As framing devices for battles go, it’s not a half-bad attempt, and I can certainly see myself indulging in a game of it with a friend if we fancied spending an hour or two on a lengthy back-and-forth, but the join between the two levels of strategy is a little bit shaky and held together with masking tape. Before each battle you’re given an estimation of your odds of success and the option to let the game simulate the battle for you, so you don’t need to go through the whole song and dance when the full might of the Cranioid menace rolls into a hex containing four terrified peasants and a rotting trebuchet. It’s very nearly a brilliant feature, but the calculations are so unreliable that you might as well just run through every battle that’s not a 100% guaranteed success anyway. Several times within the course of a single match I ended up steamrolling through battles that the computer had already told me were literally impossible to win, which could’ve maybe been sort of validating if it wasn’t such a tremendous waste of time. And why does the game set up its battles so poorly? Multiple times I found myself deposited so close to the opponent that we could see each other’s armies from the moment the loading screen disappeared, a setup that would’ve ensured complete disaster if the AI wasn’t passive enough to grant me breathing room.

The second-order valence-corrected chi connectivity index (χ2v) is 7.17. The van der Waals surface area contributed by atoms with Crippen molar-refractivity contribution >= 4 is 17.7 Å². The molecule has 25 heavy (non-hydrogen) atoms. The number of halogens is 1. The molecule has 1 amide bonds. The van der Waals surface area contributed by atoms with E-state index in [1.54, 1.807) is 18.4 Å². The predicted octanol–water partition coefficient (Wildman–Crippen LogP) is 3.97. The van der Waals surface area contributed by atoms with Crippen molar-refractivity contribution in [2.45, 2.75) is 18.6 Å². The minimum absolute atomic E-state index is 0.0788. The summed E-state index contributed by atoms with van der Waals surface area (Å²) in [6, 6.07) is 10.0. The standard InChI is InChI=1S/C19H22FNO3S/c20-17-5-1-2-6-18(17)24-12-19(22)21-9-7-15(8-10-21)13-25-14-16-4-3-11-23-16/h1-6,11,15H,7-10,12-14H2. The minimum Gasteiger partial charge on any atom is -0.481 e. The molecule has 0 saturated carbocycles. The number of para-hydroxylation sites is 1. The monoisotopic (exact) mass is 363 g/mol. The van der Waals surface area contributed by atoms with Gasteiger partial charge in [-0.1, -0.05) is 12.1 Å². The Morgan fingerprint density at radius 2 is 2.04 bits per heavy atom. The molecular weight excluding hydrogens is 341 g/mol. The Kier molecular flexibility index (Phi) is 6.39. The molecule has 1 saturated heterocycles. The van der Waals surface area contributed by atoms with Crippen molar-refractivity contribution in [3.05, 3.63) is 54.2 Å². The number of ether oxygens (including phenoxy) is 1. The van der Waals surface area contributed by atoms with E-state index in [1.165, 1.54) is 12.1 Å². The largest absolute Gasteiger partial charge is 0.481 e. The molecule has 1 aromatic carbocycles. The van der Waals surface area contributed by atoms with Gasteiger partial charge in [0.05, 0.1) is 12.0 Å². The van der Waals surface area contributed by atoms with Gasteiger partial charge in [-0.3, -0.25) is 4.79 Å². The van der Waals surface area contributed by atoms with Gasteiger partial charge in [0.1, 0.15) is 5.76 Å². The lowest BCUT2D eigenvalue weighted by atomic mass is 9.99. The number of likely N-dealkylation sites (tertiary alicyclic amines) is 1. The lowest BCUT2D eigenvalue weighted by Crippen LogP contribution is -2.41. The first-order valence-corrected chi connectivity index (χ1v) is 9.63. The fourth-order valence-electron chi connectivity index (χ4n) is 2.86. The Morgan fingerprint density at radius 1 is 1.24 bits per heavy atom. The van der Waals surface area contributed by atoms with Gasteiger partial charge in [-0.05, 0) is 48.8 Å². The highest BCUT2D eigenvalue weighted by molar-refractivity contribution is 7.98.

Unsurprisingly, what 8-Bit Invaders ultimately offers is largely the same as its predecessors: a streamlined, accessible, reasonably polished RTS with familiar thematic and gameplay roots. Yeah, without an abundance of fresh ideas or distinct character of its own, it’s a derivative experience at best, but it’s a remarkably solid derivative experience that strips away the cruft from that which it was derived from, and sometimes—like, say, when most of the authentic examples of the formula are now well past their use-by date—that’s a welcome thing. It’s not particularly deep or fresh, even by the standards of its own franchise, but if you’re just looking for some old-school real-time strategy with laser guns and spaceships a-plenty, maybe 8-Bit Invaders is right for you.